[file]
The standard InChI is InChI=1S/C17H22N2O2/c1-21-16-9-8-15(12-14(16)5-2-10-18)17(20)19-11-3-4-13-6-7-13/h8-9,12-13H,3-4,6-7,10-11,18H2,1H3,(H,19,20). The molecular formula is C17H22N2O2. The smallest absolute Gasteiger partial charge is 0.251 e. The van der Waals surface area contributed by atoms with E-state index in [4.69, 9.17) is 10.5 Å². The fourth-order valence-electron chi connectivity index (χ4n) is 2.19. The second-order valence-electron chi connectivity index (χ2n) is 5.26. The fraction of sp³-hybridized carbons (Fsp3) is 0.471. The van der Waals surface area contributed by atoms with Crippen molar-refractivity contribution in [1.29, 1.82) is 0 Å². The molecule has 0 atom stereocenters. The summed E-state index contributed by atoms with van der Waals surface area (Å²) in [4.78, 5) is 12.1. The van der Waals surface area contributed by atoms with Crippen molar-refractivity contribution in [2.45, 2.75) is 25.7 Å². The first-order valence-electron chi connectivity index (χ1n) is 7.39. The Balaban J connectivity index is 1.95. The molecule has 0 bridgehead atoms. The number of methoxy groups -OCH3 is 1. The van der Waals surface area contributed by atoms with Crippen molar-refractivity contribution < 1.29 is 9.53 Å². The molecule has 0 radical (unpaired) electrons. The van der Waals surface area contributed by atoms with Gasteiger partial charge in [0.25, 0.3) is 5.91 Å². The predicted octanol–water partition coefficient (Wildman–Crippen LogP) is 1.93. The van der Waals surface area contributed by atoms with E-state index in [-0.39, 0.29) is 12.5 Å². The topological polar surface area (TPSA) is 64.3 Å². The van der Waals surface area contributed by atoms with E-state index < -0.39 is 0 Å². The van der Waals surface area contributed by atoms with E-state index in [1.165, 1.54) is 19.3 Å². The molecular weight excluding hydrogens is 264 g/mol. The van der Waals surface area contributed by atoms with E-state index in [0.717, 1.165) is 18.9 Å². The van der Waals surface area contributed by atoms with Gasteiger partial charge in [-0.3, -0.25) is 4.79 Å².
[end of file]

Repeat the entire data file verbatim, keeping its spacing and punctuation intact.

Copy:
The standard InChI is InChI=1S/C17H22N2O2/c1-21-16-9-8-15(12-14(16)5-2-10-18)17(20)19-11-3-4-13-6-7-13/h8-9,12-13H,3-4,6-7,10-11,18H2,1H3,(H,19,20). The molecular formula is C17H22N2O2. The smallest absolute Gasteiger partial charge is 0.251 e. The van der Waals surface area contributed by atoms with E-state index in [4.69, 9.17) is 10.5 Å². The fourth-order valence-electron chi connectivity index (χ4n) is 2.19. The second-order valence-electron chi connectivity index (χ2n) is 5.26. The fraction of sp³-hybridized carbons (Fsp3) is 0.471. The van der Waals surface area contributed by atoms with Crippen molar-refractivity contribution in [1.29, 1.82) is 0 Å². The molecule has 0 atom stereocenters. The summed E-state index contributed by atoms with van der Waals surface area (Å²) in [4.78, 5) is 12.1. The van der Waals surface area contributed by atoms with Crippen molar-refractivity contribution in [2.45, 2.75) is 25.7 Å². The first-order valence-electron chi connectivity index (χ1n) is 7.39. The Balaban J connectivity index is 1.95. The molecule has 0 bridgehead atoms. The number of methoxy groups -OCH3 is 1. The van der Waals surface area contributed by atoms with Crippen molar-refractivity contribution < 1.29 is 9.53 Å². The molecule has 0 radical (unpaired) electrons. The van der Waals surface area contributed by atoms with Gasteiger partial charge in [0.25, 0.3) is 5.91 Å². The predicted octanol–water partition coefficient (Wildman–Crippen LogP) is 1.93. The van der Waals surface area contributed by atoms with E-state index in [-0.39, 0.29) is 12.5 Å². The topological polar surface area (TPSA) is 64.3 Å². The van der Waals surface area contributed by atoms with E-state index < -0.39 is 0 Å². The van der Waals surface area contributed by atoms with E-state index in [1.165, 1.54) is 19.3 Å². The molecular weight excluding hydrogens is 264 g/mol. The van der Waals surface area contributed by atoms with E-state index in [0.717, 1.165) is 18.9 Å². The van der Waals surface area contributed by atoms with Gasteiger partial charge in [-0.3, -0.25) is 4.79 Å².